Today Museums Across the Country Launch Public Dialogues on Immigration

Starting Wednesday, September 30, the Immigration Sites of Conscience, a national network of museums, is launching new programs where everyday people add their voices to the national debates around immigration.

Chicago, IL, September 30, 2009 --( Starting today, people from Chicago to Charlotte, Seattle to San Diego, will have a new town hall to debate immigration: their local museum.

The Jane Addams Hull-House Museum (Chicago), Levine Museum of the New South (Charlotte), Arab American National Museum (Dearborn), and Wing Luke Asian Museum (Seattle) are part of a national network of museums launching specially designed programs to engage their millions of visitors in a nation-wide conversation about immigration – past and present. The event "Face to Face: Immigration Then and Now" on September 30 at the Hull-House Museum kicks off these programs.

Today, immigration policy debates are often volatile - dividing families, communities and the nation. But these debates often leave out lessons from America’s long history of immigration: how did we come to be the nation we are today? What have we tried before – and what resulted? Recognizing this, thirteen museums pledged to facilitate more constructive dialogue among people with differing opinions. They formed the Immigration Sites of Conscience network.

Museums in the network remember a variety of immigration histories. At Ellis Island (New York), visitors walk in the shoes of immigrants as someone decides if they can stay in the country or must go back. At the Arab American National Museum (Dearborn), journeys like Sara Abdalla’s - who left Syria in 1923 and crossed the Atlantic three times before making it to the United States - bring alive the history of Arab migration to the U.S.

The core of each of the museums’ programs is to create a space for people across differences to talk candidly with each other about their personal experiences with immigration, relating them to the policy choices facing their communities and the nation today. For example, Changing Places: From Black and White to Technicolor, a new exhibit at Levine Museum of the New South examines Charlotte’s increasing cultural diversity - including a 600% increase in Latino immigration in the last decade, resulting in both excitement and tension. Levine Museum’s program Speaking of Change brings together groups from corporate, education, government, not-for-profit and community-based organizations – some of whom may be long-rooted residents, others who are new to the city – to talk openly with each other about what it means to live and work in the new Charlotte. These new types of conversations among everyday people aim to add local, human perspective to the national debates about the policy choices facing this country.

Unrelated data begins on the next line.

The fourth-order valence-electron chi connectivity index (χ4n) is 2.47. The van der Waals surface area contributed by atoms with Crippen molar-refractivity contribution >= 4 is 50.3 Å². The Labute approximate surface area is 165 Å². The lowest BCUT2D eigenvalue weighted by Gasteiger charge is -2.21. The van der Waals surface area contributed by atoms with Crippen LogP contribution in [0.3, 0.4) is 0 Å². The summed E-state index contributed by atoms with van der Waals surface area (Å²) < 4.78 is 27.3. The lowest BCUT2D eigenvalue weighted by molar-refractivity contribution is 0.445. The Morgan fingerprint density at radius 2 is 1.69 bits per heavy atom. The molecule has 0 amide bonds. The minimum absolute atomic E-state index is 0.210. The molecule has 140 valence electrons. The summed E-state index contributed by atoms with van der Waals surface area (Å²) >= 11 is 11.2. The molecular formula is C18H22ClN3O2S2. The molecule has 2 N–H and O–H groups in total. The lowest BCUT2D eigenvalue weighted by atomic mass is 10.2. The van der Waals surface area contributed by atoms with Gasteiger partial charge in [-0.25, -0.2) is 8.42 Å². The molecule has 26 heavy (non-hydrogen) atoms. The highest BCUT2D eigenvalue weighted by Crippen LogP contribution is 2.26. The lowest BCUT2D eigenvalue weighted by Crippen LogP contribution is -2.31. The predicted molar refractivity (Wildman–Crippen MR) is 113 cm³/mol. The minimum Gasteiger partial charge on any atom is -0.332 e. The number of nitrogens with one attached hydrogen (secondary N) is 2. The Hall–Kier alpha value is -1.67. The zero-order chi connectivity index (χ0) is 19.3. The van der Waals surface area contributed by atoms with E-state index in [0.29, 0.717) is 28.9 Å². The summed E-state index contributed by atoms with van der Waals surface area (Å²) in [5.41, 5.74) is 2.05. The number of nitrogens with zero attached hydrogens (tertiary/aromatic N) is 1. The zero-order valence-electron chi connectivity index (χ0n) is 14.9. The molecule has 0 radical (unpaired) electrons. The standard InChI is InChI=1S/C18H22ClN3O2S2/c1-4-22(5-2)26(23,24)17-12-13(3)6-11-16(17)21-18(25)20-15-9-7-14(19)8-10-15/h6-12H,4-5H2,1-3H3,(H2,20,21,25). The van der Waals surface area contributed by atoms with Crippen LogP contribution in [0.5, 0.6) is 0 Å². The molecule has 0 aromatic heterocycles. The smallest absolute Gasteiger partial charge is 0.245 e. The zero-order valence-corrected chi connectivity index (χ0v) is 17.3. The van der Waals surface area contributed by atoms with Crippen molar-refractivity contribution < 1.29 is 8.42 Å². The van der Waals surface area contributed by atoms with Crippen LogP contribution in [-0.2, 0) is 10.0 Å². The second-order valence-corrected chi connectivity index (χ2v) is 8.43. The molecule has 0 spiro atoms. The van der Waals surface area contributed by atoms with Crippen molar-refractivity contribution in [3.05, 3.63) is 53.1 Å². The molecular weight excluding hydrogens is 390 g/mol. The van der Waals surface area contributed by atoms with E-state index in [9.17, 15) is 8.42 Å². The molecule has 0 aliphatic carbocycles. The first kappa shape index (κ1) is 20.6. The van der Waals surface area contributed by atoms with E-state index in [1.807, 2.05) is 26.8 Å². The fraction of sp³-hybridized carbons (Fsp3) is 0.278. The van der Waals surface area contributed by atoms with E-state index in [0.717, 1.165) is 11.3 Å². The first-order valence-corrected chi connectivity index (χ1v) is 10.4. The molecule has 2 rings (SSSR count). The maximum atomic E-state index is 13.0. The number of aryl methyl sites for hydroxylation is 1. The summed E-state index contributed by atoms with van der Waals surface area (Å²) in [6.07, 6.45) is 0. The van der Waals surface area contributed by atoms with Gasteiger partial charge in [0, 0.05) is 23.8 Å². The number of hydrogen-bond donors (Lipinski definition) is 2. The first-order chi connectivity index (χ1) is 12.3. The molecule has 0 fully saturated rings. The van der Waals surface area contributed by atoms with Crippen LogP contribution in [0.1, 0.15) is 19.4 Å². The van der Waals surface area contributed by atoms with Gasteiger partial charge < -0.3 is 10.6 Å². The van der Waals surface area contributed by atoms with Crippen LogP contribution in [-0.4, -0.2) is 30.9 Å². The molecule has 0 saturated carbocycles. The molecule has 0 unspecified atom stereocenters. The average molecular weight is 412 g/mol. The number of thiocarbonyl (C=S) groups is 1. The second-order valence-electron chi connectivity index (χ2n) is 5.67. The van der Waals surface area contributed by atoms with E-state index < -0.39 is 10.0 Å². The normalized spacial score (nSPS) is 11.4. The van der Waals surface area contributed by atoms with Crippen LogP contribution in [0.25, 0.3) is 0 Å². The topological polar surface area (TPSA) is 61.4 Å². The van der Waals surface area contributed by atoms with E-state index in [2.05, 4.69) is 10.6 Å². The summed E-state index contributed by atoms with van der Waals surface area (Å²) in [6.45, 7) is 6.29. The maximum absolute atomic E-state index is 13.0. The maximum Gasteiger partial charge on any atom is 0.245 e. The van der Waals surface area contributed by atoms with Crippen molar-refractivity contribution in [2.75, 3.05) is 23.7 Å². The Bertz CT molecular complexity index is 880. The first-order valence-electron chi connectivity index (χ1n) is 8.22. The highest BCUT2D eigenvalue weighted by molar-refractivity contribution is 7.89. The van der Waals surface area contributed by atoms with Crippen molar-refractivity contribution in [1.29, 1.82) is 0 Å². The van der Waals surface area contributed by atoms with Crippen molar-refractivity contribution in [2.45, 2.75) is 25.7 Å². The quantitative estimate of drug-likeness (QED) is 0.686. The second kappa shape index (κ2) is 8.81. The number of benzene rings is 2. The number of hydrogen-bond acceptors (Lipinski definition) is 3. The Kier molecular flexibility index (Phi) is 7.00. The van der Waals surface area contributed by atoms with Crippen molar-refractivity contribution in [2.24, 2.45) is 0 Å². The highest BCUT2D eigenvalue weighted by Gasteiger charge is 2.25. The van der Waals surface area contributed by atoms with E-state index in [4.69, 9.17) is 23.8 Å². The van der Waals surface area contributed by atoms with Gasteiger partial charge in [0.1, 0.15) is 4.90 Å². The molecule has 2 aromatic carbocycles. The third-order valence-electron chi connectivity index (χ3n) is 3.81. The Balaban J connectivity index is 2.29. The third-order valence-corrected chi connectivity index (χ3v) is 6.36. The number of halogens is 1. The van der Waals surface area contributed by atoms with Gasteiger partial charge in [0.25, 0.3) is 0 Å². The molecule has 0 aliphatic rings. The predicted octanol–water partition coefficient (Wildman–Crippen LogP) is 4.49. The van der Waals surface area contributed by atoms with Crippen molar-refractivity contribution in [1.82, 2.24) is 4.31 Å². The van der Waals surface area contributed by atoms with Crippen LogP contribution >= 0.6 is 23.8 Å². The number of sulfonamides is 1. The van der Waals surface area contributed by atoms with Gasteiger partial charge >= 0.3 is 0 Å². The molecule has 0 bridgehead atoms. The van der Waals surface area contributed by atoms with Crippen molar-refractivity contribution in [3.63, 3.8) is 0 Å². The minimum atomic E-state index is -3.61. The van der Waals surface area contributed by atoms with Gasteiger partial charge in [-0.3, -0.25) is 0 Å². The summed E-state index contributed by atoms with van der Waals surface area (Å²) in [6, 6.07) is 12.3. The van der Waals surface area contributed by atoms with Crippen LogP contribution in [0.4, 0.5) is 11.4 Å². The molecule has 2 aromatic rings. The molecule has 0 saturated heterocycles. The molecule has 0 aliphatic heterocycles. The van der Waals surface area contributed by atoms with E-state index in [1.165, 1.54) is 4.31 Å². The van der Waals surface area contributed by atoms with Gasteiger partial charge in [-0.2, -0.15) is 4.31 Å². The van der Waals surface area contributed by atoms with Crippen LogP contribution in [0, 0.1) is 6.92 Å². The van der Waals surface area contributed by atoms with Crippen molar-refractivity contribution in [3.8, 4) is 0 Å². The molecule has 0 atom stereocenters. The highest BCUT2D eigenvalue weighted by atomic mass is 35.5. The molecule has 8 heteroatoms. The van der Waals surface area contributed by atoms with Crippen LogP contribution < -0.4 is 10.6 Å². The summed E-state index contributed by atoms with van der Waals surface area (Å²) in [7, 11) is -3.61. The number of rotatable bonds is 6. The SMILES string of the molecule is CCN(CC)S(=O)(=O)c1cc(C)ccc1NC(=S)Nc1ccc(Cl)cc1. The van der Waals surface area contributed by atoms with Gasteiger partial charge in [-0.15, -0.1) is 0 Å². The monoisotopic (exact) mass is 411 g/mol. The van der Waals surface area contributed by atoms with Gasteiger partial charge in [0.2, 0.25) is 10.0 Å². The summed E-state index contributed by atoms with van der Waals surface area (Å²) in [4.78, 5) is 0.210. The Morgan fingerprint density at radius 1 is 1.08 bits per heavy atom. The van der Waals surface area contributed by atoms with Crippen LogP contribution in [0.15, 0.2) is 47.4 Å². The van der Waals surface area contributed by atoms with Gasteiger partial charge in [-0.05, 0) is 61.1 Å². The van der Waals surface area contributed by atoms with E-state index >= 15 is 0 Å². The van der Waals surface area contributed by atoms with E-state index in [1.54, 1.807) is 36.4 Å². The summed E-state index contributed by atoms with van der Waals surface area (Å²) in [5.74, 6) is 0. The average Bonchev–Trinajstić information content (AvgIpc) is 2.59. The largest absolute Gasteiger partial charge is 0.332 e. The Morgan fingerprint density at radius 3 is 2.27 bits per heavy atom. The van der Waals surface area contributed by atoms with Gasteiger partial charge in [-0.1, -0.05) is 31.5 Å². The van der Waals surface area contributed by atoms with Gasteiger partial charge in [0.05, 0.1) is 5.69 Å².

Museums in the Immigration Sites of Conscience network include the Arab American National Museum (Dearborn), Jane Addams Hull-House Museum (Chicago), Japanese American National Museum (Los Angeles), Levine Museum of the New South (Charlotte), Statue of Liberty National Monument & Ellis Island, Lower East Side Tenement Museum (New York), and Wing Luke Asian Museum (Seattle).

The network is facilitated by the International Coalition of Sites of Conscience - a worldwide network of historic sites dedicated to remembering past struggles for justice and addressing their contemporary legacies. Sites of Conscience, like the Lower East Side Tenement Museum (New York), the Gulag Museum at Perm-36 (Russia) and the District Six Museum (South Africa), foster public dialogue on social issues to foster cultures of democracy. To date, the Coalition has launched seven networks of Sites of Conscience that interpret parallel histories and address common contemporary issues.

International Coalition of Sites of Conscience
Bix Gabriel